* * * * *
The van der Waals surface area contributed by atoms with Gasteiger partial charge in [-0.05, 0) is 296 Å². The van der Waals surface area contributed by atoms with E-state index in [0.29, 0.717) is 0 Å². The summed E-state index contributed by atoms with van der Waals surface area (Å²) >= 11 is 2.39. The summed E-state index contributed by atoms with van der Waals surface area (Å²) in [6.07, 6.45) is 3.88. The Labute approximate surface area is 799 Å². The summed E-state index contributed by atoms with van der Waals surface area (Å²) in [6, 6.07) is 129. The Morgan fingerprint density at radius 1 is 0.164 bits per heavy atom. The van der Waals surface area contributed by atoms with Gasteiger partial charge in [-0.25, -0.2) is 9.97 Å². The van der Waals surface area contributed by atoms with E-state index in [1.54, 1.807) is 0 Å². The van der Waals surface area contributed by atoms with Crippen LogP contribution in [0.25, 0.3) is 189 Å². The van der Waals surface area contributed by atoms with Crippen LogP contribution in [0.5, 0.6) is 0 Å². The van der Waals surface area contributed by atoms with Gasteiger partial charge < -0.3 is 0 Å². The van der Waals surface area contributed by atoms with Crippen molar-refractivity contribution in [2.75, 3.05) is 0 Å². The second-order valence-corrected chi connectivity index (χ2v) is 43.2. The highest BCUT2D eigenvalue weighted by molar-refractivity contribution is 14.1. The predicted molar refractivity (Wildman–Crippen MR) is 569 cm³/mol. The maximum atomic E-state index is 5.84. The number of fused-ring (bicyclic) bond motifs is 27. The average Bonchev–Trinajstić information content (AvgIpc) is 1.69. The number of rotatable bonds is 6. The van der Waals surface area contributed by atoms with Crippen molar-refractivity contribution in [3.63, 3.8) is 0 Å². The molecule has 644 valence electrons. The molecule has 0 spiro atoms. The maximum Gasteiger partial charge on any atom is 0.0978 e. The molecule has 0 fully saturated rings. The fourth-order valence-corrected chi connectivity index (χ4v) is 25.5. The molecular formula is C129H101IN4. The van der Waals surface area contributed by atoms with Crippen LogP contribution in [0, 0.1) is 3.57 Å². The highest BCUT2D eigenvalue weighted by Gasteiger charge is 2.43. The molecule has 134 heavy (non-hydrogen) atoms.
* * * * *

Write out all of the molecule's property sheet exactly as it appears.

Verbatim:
The van der Waals surface area contributed by atoms with Gasteiger partial charge in [-0.05, 0) is 296 Å². The van der Waals surface area contributed by atoms with E-state index in [0.29, 0.717) is 0 Å². The summed E-state index contributed by atoms with van der Waals surface area (Å²) >= 11 is 2.39. The summed E-state index contributed by atoms with van der Waals surface area (Å²) in [6.07, 6.45) is 3.88. The Labute approximate surface area is 799 Å². The summed E-state index contributed by atoms with van der Waals surface area (Å²) in [6, 6.07) is 129. The Morgan fingerprint density at radius 1 is 0.164 bits per heavy atom. The van der Waals surface area contributed by atoms with Gasteiger partial charge in [-0.25, -0.2) is 9.97 Å². The van der Waals surface area contributed by atoms with E-state index in [1.54, 1.807) is 0 Å². The van der Waals surface area contributed by atoms with Crippen LogP contribution in [0.25, 0.3) is 189 Å². The van der Waals surface area contributed by atoms with Crippen LogP contribution in [0.5, 0.6) is 0 Å². The van der Waals surface area contributed by atoms with Gasteiger partial charge < -0.3 is 0 Å². The van der Waals surface area contributed by atoms with Crippen molar-refractivity contribution in [2.75, 3.05) is 0 Å². The second-order valence-corrected chi connectivity index (χ2v) is 43.2. The highest BCUT2D eigenvalue weighted by molar-refractivity contribution is 14.1. The predicted molar refractivity (Wildman–Crippen MR) is 569 cm³/mol. The maximum atomic E-state index is 5.84. The number of fused-ring (bicyclic) bond motifs is 27. The average Bonchev–Trinajstić information content (AvgIpc) is 1.69. The number of rotatable bonds is 6. The van der Waals surface area contributed by atoms with Crippen molar-refractivity contribution in [3.63, 3.8) is 0 Å². The molecule has 644 valence electrons. The molecule has 0 spiro atoms. The maximum Gasteiger partial charge on any atom is 0.0978 e. The molecule has 0 fully saturated rings. The fourth-order valence-corrected chi connectivity index (χ4v) is 25.5. The molecular formula is C129H101IN4. The van der Waals surface area contributed by atoms with Crippen LogP contribution in [0, 0.1) is 3.57 Å². The highest BCUT2D eigenvalue weighted by Gasteiger charge is 2.43. The molecule has 134 heavy (non-hydrogen) atoms.